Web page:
British prime minister says he bungled admission of investment revealed in ‘Panama Papers’

British Prime Minister David Cameron speaks at the Conservative Party's spring forum in London on April 9, 2016.

British Prime Minister David Cameron speaks at the Conservative Party’s spring forum in London on April 9, 2016.

(John Stillwell / Associated Press)

British Prime Minister David Cameron admitted Saturday that he bungled his admission of his investment in an offshore fund revealed in the mammoth data breach of a Panama law firm.

Cameron drew laughs and applause from a sympathetic audience of Conservative Party activists as he opened his speech with a mea culpa.

“Well, it has not been a great week,” he deadpanned. “I could have handled this better. I know there are lessons to learn, and I will learn them. And don’t blame No. 10 Downing Street or nameless advisors. Blame me.”

FULL COVERAGE: Panama Papers document leak >>

It was Cameron’s first public appearance since his admission Thursday night that he had owned shares in a Bahamas-based trust from 1997 to 2010. He had sidestepped persistent questions on the issue for four days with a string of obfuscating statements issued through aides.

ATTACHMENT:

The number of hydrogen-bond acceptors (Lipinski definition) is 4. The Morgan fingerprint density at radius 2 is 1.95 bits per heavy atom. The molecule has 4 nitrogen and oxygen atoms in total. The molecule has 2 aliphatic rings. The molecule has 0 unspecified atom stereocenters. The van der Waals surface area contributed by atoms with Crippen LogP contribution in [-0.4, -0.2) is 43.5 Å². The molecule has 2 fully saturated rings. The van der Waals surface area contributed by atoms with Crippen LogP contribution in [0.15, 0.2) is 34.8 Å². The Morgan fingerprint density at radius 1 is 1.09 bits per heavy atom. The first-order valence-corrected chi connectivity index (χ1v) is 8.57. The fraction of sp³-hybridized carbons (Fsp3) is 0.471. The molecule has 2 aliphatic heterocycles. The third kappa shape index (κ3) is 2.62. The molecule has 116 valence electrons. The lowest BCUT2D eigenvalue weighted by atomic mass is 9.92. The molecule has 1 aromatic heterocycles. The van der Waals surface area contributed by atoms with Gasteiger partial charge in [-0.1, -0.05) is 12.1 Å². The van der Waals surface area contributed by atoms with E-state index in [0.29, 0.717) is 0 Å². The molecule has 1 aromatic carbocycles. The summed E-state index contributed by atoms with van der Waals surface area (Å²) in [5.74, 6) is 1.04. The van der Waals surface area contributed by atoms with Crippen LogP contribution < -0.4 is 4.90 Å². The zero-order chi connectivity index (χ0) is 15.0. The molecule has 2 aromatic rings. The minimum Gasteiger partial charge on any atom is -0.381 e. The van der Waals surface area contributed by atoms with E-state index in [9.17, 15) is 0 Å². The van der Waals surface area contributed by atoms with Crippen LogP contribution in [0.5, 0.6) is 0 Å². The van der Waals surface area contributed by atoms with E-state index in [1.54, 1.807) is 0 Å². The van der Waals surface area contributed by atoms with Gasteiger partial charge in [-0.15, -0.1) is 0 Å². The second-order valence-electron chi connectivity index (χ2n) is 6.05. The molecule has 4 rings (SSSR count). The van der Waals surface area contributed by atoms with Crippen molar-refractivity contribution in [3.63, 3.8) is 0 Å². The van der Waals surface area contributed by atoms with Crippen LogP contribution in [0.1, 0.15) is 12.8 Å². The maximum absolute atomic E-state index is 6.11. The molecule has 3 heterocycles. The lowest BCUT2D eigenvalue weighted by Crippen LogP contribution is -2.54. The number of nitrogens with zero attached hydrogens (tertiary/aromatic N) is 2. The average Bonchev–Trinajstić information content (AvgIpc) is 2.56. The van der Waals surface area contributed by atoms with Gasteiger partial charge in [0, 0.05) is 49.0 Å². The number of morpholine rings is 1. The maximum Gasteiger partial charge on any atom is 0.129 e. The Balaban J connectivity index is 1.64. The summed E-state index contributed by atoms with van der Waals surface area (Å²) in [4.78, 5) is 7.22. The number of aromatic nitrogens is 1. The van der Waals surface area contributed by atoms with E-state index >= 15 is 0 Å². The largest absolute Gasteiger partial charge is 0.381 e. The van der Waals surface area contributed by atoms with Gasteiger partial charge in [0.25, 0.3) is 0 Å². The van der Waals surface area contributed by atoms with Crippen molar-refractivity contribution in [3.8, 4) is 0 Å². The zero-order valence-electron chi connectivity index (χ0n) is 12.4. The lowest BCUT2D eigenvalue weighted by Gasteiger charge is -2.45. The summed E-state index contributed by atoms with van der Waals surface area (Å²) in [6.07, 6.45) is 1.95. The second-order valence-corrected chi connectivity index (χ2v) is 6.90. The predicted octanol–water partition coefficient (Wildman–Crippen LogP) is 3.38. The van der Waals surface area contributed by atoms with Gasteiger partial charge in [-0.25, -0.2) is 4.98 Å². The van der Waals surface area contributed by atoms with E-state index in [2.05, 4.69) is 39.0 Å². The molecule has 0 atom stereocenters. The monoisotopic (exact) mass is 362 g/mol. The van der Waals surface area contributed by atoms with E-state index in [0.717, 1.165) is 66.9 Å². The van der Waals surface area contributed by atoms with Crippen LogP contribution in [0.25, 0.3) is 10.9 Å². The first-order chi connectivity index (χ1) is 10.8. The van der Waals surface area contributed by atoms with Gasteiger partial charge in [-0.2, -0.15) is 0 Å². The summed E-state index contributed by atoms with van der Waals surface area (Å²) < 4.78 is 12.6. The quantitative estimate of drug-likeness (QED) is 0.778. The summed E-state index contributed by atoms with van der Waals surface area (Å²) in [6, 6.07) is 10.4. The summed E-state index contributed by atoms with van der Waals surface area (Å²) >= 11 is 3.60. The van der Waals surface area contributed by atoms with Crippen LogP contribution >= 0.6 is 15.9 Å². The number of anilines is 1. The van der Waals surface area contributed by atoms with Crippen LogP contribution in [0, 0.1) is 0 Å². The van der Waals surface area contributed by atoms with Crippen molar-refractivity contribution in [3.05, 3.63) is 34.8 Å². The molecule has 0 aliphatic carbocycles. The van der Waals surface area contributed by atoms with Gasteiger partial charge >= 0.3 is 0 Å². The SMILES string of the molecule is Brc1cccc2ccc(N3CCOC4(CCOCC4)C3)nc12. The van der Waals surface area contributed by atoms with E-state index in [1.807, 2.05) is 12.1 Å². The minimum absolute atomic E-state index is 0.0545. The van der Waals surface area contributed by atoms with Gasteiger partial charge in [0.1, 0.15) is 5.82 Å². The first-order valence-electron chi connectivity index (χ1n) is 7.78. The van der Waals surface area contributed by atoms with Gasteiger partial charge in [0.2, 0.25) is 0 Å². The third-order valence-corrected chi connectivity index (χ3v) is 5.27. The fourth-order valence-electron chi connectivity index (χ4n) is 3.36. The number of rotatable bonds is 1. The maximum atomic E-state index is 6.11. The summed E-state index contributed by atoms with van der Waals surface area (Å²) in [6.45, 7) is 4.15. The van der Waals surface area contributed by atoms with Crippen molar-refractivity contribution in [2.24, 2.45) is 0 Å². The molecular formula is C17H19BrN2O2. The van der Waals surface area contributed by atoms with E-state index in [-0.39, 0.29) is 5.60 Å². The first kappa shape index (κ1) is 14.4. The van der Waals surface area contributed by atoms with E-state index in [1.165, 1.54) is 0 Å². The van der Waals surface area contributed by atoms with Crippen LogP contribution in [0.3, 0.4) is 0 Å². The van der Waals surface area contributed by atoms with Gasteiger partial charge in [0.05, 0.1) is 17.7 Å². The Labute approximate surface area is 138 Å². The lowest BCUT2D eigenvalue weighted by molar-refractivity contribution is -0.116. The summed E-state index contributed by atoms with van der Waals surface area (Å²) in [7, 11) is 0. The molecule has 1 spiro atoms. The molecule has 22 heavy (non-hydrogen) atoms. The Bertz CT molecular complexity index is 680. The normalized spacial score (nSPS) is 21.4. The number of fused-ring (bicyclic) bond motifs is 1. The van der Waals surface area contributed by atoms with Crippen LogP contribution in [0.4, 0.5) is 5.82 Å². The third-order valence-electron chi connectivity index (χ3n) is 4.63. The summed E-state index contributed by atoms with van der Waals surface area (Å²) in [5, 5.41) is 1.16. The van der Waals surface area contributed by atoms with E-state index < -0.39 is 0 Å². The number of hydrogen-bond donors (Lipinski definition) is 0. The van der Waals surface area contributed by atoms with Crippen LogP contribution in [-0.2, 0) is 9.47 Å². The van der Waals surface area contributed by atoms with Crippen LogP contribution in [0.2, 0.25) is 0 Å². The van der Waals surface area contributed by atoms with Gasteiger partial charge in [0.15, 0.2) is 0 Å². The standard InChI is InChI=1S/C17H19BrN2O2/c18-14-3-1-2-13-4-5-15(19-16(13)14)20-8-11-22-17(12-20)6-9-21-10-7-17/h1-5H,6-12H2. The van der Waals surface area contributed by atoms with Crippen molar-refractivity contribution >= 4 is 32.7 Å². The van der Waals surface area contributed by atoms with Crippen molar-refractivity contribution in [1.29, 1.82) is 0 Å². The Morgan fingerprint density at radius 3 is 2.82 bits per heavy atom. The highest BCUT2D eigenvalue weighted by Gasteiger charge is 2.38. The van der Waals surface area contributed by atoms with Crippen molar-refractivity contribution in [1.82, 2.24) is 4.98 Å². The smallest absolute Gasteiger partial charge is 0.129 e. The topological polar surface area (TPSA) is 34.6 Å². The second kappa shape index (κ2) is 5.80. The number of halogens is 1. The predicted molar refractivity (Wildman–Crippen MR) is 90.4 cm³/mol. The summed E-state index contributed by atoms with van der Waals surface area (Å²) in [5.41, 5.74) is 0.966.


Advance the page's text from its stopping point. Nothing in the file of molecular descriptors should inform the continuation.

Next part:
Cameron faces mounting pressure from opposition lawmakers to reveal the full extent of his past investment in offshore investments, particularly those run by his late father, Ian, a millionaire stockbroker who placed much off his savings in trusts based in island tax havens. Labour Party leader Jeremy Corbyn and others say they will press Cameron on the issue when Parliament reconvenes Monday.

The British prime minister is one of scores of political leaders, celebrities and sports stars who have been linked to shell companies and investment trusts organized by the Panama City-based law firm Mossack Fonseca, which specializes in registering offshore companies. Cameron has made the closure of global tax loopholes a focal point of his government — and rejected charges of hypocrisy on the issue.

“This government that I lead will go on very clearly, very doggedly, very determinedly making sure that we crack down on tax evasion and aggressive tax avoidance,” he said.

Last weekend’s leak of 11.5 million documents from four decades of Mossack Fonseca files identified Ian Cameron as a client.

The prime minister admitted in a Thursday television interview that he owned shares in his father’s Bahama trust from 1997 to 2010, but sold that stake, realizing a $30,500) profit, along with all his other unspecified shareholdings shortly before becoming taking office that year. Ian Cameron died shortly after his son became prime minister.

In Saturday’s speech, Cameron reiterated plans to make public his recent tax returns to show that he paid all legally due taxes on the Bahamas-based investment. He has declined to answer questions on whether he made other offshore investments.

Labour lawmakers already have demanded he publish details of all his investment holdings since he became Conservative leader in 2005.


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